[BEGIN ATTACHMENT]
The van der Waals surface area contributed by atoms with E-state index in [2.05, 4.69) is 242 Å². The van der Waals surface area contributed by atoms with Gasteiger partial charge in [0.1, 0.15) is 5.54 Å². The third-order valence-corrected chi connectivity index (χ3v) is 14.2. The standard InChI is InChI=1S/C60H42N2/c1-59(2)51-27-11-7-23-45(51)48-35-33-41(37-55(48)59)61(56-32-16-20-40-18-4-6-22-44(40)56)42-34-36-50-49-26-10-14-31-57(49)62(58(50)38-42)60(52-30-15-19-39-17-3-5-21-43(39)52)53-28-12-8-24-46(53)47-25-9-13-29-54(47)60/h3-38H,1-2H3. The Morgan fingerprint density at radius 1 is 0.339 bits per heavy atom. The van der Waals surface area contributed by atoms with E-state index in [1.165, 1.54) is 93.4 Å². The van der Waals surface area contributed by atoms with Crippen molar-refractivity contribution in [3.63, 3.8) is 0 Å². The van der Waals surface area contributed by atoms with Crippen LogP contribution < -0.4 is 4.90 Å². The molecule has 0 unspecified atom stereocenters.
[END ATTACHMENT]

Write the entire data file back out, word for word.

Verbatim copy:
The van der Waals surface area contributed by atoms with E-state index in [2.05, 4.69) is 242 Å². The van der Waals surface area contributed by atoms with Gasteiger partial charge in [0.1, 0.15) is 5.54 Å². The third-order valence-corrected chi connectivity index (χ3v) is 14.2. The standard InChI is InChI=1S/C60H42N2/c1-59(2)51-27-11-7-23-45(51)48-35-33-41(37-55(48)59)61(56-32-16-20-40-18-4-6-22-44(40)56)42-34-36-50-49-26-10-14-31-57(49)62(58(50)38-42)60(52-30-15-19-39-17-3-5-21-43(39)52)53-28-12-8-24-46(53)47-25-9-13-29-54(47)60/h3-38H,1-2H3. The Morgan fingerprint density at radius 1 is 0.339 bits per heavy atom. The van der Waals surface area contributed by atoms with E-state index in [1.165, 1.54) is 93.4 Å². The van der Waals surface area contributed by atoms with Crippen molar-refractivity contribution in [3.63, 3.8) is 0 Å². The van der Waals surface area contributed by atoms with Crippen LogP contribution < -0.4 is 4.90 Å². The molecule has 0 unspecified atom stereocenters.